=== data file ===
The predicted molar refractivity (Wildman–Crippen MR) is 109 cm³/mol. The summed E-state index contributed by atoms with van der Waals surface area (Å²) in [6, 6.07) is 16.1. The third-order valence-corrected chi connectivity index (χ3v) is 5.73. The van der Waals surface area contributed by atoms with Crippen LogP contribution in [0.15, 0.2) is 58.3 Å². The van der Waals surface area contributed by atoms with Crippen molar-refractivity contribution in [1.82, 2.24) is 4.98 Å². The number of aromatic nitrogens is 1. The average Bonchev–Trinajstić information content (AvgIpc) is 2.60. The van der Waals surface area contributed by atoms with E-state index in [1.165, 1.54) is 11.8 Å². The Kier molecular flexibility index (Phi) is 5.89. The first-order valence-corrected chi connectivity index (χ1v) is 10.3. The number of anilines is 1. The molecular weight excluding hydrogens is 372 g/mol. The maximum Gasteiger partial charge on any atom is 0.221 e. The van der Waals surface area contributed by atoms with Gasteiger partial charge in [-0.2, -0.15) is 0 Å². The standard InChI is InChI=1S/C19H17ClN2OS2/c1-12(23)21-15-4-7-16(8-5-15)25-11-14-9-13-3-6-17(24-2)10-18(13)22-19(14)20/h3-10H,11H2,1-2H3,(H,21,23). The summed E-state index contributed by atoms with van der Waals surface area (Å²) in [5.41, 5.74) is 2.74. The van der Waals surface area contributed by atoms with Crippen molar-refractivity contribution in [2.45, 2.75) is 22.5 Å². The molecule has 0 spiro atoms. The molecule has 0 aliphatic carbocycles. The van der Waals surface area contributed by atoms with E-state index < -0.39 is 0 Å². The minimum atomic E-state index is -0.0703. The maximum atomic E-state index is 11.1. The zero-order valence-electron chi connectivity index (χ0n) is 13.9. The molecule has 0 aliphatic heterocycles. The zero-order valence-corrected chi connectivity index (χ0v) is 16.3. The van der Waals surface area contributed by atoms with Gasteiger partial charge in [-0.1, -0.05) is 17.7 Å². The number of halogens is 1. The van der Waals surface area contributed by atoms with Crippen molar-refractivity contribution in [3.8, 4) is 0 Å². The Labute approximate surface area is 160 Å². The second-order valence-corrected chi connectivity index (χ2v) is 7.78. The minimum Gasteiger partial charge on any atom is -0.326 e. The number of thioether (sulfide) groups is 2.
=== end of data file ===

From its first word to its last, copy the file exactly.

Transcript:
The predicted molar refractivity (Wildman–Crippen MR) is 109 cm³/mol. The summed E-state index contributed by atoms with van der Waals surface area (Å²) in [6, 6.07) is 16.1. The third-order valence-corrected chi connectivity index (χ3v) is 5.73. The van der Waals surface area contributed by atoms with Crippen LogP contribution in [0.15, 0.2) is 58.3 Å². The van der Waals surface area contributed by atoms with Crippen molar-refractivity contribution in [1.82, 2.24) is 4.98 Å². The number of aromatic nitrogens is 1. The average Bonchev–Trinajstić information content (AvgIpc) is 2.60. The van der Waals surface area contributed by atoms with E-state index in [1.165, 1.54) is 11.8 Å². The Kier molecular flexibility index (Phi) is 5.89. The first-order valence-corrected chi connectivity index (χ1v) is 10.3. The number of anilines is 1. The molecular weight excluding hydrogens is 372 g/mol. The maximum Gasteiger partial charge on any atom is 0.221 e. The van der Waals surface area contributed by atoms with Gasteiger partial charge in [-0.2, -0.15) is 0 Å². The standard InChI is InChI=1S/C19H17ClN2OS2/c1-12(23)21-15-4-7-16(8-5-15)25-11-14-9-13-3-6-17(24-2)10-18(13)22-19(14)20/h3-10H,11H2,1-2H3,(H,21,23). The summed E-state index contributed by atoms with van der Waals surface area (Å²) in [5.41, 5.74) is 2.74. The van der Waals surface area contributed by atoms with Crippen molar-refractivity contribution in [2.45, 2.75) is 22.5 Å². The molecule has 0 spiro atoms. The molecule has 0 aliphatic carbocycles. The van der Waals surface area contributed by atoms with E-state index < -0.39 is 0 Å². The minimum atomic E-state index is -0.0703. The maximum atomic E-state index is 11.1. The zero-order valence-electron chi connectivity index (χ0n) is 13.9. The molecule has 0 aliphatic heterocycles. The zero-order valence-corrected chi connectivity index (χ0v) is 16.3. The van der Waals surface area contributed by atoms with Gasteiger partial charge in [-0.1, -0.05) is 17.7 Å². The number of halogens is 1. The van der Waals surface area contributed by atoms with Crippen molar-refractivity contribution in [3.8, 4) is 0 Å². The Labute approximate surface area is 160 Å². The second-order valence-corrected chi connectivity index (χ2v) is 7.78. The minimum Gasteiger partial charge on any atom is -0.326 e. The number of thioether (sulfide) groups is 2.